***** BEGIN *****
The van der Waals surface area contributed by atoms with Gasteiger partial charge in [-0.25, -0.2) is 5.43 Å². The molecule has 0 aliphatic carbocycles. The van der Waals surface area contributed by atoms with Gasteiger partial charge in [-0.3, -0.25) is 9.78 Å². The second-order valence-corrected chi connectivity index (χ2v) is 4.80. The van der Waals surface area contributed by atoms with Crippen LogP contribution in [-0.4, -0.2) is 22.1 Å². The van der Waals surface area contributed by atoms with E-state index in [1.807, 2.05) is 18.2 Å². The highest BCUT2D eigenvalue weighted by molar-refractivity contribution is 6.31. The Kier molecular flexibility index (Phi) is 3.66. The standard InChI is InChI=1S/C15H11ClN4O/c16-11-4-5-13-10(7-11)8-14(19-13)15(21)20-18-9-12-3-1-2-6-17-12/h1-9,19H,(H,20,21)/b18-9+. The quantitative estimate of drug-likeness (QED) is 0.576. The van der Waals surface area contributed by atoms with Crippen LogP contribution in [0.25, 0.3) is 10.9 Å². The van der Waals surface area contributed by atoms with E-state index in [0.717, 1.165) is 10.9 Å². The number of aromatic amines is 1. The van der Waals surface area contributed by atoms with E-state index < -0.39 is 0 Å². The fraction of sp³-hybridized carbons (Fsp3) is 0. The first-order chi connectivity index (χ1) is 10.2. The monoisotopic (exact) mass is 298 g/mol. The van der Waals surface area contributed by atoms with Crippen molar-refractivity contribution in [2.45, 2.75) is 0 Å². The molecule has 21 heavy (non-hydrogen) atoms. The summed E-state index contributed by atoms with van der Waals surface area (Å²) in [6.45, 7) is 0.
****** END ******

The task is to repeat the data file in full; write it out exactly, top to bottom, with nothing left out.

The van der Waals surface area contributed by atoms with Gasteiger partial charge in [-0.25, -0.2) is 5.43 Å². The molecule has 0 aliphatic carbocycles. The van der Waals surface area contributed by atoms with Gasteiger partial charge in [-0.3, -0.25) is 9.78 Å². The second-order valence-corrected chi connectivity index (χ2v) is 4.80. The van der Waals surface area contributed by atoms with Crippen LogP contribution in [-0.4, -0.2) is 22.1 Å². The van der Waals surface area contributed by atoms with E-state index in [1.807, 2.05) is 18.2 Å². The highest BCUT2D eigenvalue weighted by molar-refractivity contribution is 6.31. The Kier molecular flexibility index (Phi) is 3.66. The standard InChI is InChI=1S/C15H11ClN4O/c16-11-4-5-13-10(7-11)8-14(19-13)15(21)20-18-9-12-3-1-2-6-17-12/h1-9,19H,(H,20,21)/b18-9+. The quantitative estimate of drug-likeness (QED) is 0.576. The van der Waals surface area contributed by atoms with Crippen LogP contribution in [0.25, 0.3) is 10.9 Å². The van der Waals surface area contributed by atoms with E-state index in [0.717, 1.165) is 10.9 Å². The number of aromatic amines is 1. The van der Waals surface area contributed by atoms with E-state index < -0.39 is 0 Å². The fraction of sp³-hybridized carbons (Fsp3) is 0. The first-order chi connectivity index (χ1) is 10.2. The monoisotopic (exact) mass is 298 g/mol. The van der Waals surface area contributed by atoms with Crippen molar-refractivity contribution in [2.45, 2.75) is 0 Å². The molecule has 21 heavy (non-hydrogen) atoms. The summed E-state index contributed by atoms with van der Waals surface area (Å²) in [6.45, 7) is 0.